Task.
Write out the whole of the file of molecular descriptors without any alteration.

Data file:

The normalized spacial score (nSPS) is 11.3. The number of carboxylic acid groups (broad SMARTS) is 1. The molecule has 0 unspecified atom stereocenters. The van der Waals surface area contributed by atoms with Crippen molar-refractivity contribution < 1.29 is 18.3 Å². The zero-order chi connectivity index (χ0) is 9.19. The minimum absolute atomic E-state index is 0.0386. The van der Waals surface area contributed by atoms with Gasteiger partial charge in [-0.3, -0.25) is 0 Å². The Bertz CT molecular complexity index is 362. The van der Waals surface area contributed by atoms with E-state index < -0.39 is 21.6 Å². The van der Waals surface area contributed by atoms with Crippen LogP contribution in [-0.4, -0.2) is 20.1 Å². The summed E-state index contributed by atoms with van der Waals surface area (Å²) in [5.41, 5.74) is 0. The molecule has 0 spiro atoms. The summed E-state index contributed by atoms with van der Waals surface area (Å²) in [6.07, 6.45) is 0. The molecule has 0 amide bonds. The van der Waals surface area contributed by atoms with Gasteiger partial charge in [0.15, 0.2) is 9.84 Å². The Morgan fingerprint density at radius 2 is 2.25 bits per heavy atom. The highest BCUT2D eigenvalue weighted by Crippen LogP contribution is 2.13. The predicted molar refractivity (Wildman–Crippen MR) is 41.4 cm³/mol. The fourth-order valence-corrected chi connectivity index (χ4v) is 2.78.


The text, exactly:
The normalized spacial score (nSPS) is 11.3. The number of carboxylic acid groups (broad SMARTS) is 1. The molecule has 0 unspecified atom stereocenters. The van der Waals surface area contributed by atoms with Crippen molar-refractivity contribution < 1.29 is 18.3 Å². The zero-order chi connectivity index (χ0) is 9.19. The minimum absolute atomic E-state index is 0.0386. The van der Waals surface area contributed by atoms with Gasteiger partial charge in [-0.3, -0.25) is 0 Å². The Bertz CT molecular complexity index is 362. The van der Waals surface area contributed by atoms with E-state index < -0.39 is 21.6 Å². The van der Waals surface area contributed by atoms with Crippen LogP contribution in [-0.4, -0.2) is 20.1 Å². The summed E-state index contributed by atoms with van der Waals surface area (Å²) in [5.41, 5.74) is 0. The molecule has 0 spiro atoms. The summed E-state index contributed by atoms with van der Waals surface area (Å²) in [6.07, 6.45) is 0. The molecule has 0 amide bonds. The van der Waals surface area contributed by atoms with Gasteiger partial charge in [0.15, 0.2) is 9.84 Å². The Morgan fingerprint density at radius 2 is 2.25 bits per heavy atom. The highest BCUT2D eigenvalue weighted by Crippen LogP contribution is 2.13. The predicted molar refractivity (Wildman–Crippen MR) is 41.4 cm³/mol. The fourth-order valence-corrected chi connectivity index (χ4v) is 2.78.